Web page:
UNITED NATIONS (Reuters) - The U.N. Security Council on Thursday extended a U.N. political mission in Burundi until the end of the year, despite initial government opposition amid the worst political crisis in the East African country since a 12-year civil war ended in 2005.
Burundi had wanted the world body to leave within six months of the February 15 expiry of the mission’s mandate, arguing it would demonstrate the country’s political maturity and encourage investment in the world’s fourth most aid-dependent state.
But U.N. Secretary-General Ban Ki-moon recommended the mission be renewed for a year, noting in a recent report that elections, planned for June 2015, could be a trigger for fresh violence.
A compromise was reached with Burundi’s government for the U.N. political mission to be extended until December 31, when it will transition to a scaled-down U.N. country team, which coordinates the aid and development work of U.N. agencies.
Some Security Council members hope Burundi can be persuaded to allow the U.N. political mission, known as BNUB, to stay until after the 2015 presidential and parliamentary elections.
“We urge the government not to attempt to go at it alone through this crucial and sensitive electoral period, but to welcome the partnership and support of the international community through this U.N. presence,” U.S. deputy U.N. Ambassador Jeffrey DeLaurentis told the council after the vote.
“While acknowledging the significant progress in peace, stability and development, the current political stalemate and heightened tensions point to a continuing need for the United Nations office in Burundi,” he said.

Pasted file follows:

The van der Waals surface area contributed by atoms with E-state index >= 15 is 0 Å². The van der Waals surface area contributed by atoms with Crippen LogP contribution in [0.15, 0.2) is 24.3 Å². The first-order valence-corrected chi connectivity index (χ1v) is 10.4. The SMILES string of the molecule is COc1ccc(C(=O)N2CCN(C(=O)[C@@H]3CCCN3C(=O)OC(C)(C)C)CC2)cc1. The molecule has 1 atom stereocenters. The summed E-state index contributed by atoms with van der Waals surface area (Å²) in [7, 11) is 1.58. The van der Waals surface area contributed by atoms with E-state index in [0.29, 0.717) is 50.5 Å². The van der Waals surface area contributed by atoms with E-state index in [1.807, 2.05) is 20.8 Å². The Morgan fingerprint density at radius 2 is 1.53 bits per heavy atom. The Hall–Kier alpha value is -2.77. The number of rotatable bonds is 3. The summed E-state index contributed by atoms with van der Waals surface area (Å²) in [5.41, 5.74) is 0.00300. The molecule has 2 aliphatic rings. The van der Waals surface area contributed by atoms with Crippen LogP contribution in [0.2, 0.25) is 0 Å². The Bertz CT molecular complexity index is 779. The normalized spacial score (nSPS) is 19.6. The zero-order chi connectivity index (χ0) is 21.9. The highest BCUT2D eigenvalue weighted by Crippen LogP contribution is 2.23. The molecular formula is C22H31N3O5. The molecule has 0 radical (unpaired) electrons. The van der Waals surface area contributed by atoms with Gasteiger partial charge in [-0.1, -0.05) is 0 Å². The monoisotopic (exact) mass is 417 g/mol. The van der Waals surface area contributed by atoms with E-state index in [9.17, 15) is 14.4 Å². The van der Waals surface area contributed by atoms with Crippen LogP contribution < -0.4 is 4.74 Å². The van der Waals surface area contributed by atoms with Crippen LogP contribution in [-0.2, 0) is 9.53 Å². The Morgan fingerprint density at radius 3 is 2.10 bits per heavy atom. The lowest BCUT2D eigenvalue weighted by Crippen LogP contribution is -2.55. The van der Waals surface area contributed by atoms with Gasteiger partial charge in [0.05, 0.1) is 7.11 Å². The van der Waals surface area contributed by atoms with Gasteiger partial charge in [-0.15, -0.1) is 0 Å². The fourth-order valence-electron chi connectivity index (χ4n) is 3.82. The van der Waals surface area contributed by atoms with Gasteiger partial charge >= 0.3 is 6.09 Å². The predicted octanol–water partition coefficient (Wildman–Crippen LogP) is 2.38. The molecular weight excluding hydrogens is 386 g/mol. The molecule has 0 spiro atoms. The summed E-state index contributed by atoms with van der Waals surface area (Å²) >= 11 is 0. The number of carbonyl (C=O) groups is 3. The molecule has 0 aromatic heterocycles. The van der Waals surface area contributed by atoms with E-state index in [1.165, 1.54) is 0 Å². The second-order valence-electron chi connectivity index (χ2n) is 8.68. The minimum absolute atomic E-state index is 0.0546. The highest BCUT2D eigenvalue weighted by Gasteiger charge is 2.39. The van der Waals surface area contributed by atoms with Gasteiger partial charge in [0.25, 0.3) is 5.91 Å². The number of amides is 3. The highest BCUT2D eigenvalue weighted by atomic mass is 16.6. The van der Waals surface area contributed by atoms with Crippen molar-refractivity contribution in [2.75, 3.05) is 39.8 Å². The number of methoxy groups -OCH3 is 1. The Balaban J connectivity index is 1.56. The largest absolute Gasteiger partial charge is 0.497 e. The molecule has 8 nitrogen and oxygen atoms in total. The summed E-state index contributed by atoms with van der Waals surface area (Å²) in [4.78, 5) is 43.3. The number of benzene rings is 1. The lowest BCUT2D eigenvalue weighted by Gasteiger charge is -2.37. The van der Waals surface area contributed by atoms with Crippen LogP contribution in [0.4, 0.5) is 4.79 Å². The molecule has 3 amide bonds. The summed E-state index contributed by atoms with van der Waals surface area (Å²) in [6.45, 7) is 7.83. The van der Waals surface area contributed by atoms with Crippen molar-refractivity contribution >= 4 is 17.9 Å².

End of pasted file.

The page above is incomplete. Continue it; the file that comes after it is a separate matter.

Three ministers from the Tutsi-led Uprona party quit the ruling coalition last week after President Pierre Nkurunziza, whose majority party CNDD-FDD - led by ethnic Hutus - sacked his Tutsi vice president, also from Uprona.
The row has centered on constitutional amendments proposed by the president that could allow him a third term and change power-sharing arrangements. Opponents say the steps threaten to marginalize minorities, such as the Tutsis who make up about 15 percent of the country’s 10 million people.
In a unanimously adopted resolution, the 15-member Security Council asked Ban to establish a U.N. electoral observer mission to monitor the situation before, during and after the 2015 elections, as requested by Burundi’s government.
The council also “calls upon the government of Burundi to take further necessary steps to prevent human rights violations, in particular reported extrajudicial killings, mistreatment of detainees and torture, and restrictions on civil liberties ... limitations on the freedom of press, of expression.”
Despite relative calm in recent years, rights groups have reported scores of political killings, intimidation of the opposition and a crackdown on media freedoms since Nkurunziza’s re-election in 2010.
Burundi’s U.N. Ambassador Hermenegilde Niyonzima thanked council members for their concern, saying: “I would, however, like to reassure you that Burundians have ... decided once and for all to bury the hatchet.”
“The apparent differences between politicians in Burundi and in civil society should not worry you unduly because very often these are political exaggerations that are linked to the democratic learning process,” he said.
Niyonzima added that political parties, the media, trade unions and aid groups were free to express themselves.
“The state very rarely intervenes and only in extreme cases to ensure public order,” he said.
Additional reporting by Richard Lough, editing by G Crosse